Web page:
The Electrification of Transportation
With electric vehicle (EV) use on the rise, the increased demand on the power grid calls for consideration. While EV charging stations use energy on par with other household appliances — only drawing around 7,200 watts — the growing number of electric cars and charging stations will mean higher demand and a need for balance. The power grid can accommodate growing transportation electrification trends with a strategic approach.
What Is Electric Vehicle Grid Integration?
EV grid integration refers to the process of integrating electric vehicles into the existing electrical grid infrastructure in a way that maximizes the benefits of both the grid and the EVs. This involves managing the interaction between EV charging and the electricity supply, distribution, and demand of the grid. The goal of EV grid integration is to create a harmonious relationship between the growing EV market and the stability, efficiency and reliability of the power grid.
If the power grid is not prepared for an increase in load due to EV use, it could cause brownouts or localized or widespread blackouts. A brownout occurs when the voltage levels in the power grid drop. Brownouts are often a precursor to a more sever problem like a blackout. Blackouts can have significant consequences for society such as public safety issues, disruption of essential services, and economic impacts, making electric vehicle grid integration more essential than ever.
Will the Grid Be Ready for EVs?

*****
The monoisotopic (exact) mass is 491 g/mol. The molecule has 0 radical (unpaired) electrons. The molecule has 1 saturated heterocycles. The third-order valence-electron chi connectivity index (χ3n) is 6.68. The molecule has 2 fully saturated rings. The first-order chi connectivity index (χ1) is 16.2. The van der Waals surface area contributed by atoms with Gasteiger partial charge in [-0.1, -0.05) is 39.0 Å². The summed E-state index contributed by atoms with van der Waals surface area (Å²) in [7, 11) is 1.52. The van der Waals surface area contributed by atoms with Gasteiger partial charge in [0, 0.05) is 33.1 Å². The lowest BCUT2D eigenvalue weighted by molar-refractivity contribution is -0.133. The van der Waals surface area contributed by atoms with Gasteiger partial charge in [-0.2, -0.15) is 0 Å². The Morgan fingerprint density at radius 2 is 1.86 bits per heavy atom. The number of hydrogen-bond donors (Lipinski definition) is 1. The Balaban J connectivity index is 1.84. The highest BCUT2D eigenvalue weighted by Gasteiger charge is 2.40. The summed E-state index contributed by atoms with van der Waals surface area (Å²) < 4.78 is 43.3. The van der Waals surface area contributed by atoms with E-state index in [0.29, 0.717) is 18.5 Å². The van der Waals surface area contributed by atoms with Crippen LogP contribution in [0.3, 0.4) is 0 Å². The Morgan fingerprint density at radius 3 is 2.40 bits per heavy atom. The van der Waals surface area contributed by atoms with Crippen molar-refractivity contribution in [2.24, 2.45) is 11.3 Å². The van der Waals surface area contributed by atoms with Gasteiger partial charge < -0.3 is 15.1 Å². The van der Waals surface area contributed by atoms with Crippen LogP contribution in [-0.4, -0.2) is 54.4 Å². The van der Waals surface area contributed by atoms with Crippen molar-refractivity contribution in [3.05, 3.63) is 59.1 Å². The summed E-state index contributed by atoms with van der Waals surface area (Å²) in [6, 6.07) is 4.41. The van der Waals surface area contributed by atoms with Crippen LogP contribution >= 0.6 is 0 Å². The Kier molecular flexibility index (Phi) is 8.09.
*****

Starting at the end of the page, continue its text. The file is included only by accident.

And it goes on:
In the United States, the current power grid system is a work in progress. The system relies on several hundred thousand miles of power lines connecting different regions. The challenge lies in ensuring each of these fragmented grids can manage the increase in demand from EV use.
The U.S. power grid can handle electric cars better in the coming years by implementing a few smart strategies to ensure demand does not exceed the grid’s capacity. Over the next decade, cities can use a few different vehicle grid integration strategies to balance the pull on the power grid, including:
- Geospatial mapping: By mapping out how different areas use power, officials can better understand the current demands on the grid. They can use this data to deploy EV charging infrastructure that conforms to local traffic patterns and to distribute energy more evenly.
- Smart charging: Also called managed EV charging, smart charging strategies help cities use renewable energy more effectively. With smart charging, cities can manage high electricity demand and fill in demand valleys to create a more flexible grid. Most importantly, smart charging can pull power from the grid to save it for higher-demand periods.
- Renewable energy: Many cities have already begun implementing strategies using renewable energy sources like wind and solar to take demand off the power grid. Expanding this infrastructure is essential to accommodate the increased load on the grid that widespread EV adoption will require. Some states have started offering businesses and individuals tax incentives for installing renewable energy.
TRC’s Fleet Electrification Consulting Services
TRC helps clients navigate EV grid integration with consulting, construction, engineering and management services. We combine science with the latest technology to ensure our clients can connect, design and fuel the world forward.
Contact TRC to learn more about EV grid integration.